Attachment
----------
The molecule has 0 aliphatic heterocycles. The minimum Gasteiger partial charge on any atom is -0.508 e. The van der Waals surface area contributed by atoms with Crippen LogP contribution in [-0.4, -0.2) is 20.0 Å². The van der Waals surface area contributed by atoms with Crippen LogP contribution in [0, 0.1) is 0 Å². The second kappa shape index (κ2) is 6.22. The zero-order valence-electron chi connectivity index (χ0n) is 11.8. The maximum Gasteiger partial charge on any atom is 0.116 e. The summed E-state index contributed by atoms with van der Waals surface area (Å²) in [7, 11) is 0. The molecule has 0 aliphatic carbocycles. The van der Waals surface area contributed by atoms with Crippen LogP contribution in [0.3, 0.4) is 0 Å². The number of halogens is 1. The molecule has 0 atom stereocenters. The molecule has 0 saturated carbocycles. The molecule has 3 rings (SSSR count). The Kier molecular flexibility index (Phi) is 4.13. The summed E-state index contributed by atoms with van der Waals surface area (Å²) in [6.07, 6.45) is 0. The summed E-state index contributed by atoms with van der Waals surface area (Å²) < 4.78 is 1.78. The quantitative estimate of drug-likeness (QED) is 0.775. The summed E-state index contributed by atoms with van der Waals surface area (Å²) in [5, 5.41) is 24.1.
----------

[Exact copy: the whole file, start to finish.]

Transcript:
The molecule has 0 aliphatic heterocycles. The minimum Gasteiger partial charge on any atom is -0.508 e. The van der Waals surface area contributed by atoms with Crippen LogP contribution in [-0.4, -0.2) is 20.0 Å². The van der Waals surface area contributed by atoms with Crippen LogP contribution in [0, 0.1) is 0 Å². The second kappa shape index (κ2) is 6.22. The zero-order valence-electron chi connectivity index (χ0n) is 11.8. The maximum Gasteiger partial charge on any atom is 0.116 e. The summed E-state index contributed by atoms with van der Waals surface area (Å²) in [7, 11) is 0. The molecule has 0 aliphatic carbocycles. The van der Waals surface area contributed by atoms with Crippen LogP contribution in [0.3, 0.4) is 0 Å². The number of halogens is 1. The molecule has 0 atom stereocenters. The molecule has 0 saturated carbocycles. The molecule has 3 rings (SSSR count). The Kier molecular flexibility index (Phi) is 4.13. The summed E-state index contributed by atoms with van der Waals surface area (Å²) in [6.07, 6.45) is 0. The summed E-state index contributed by atoms with van der Waals surface area (Å²) < 4.78 is 1.78. The quantitative estimate of drug-likeness (QED) is 0.775. The summed E-state index contributed by atoms with van der Waals surface area (Å²) in [5, 5.41) is 24.1.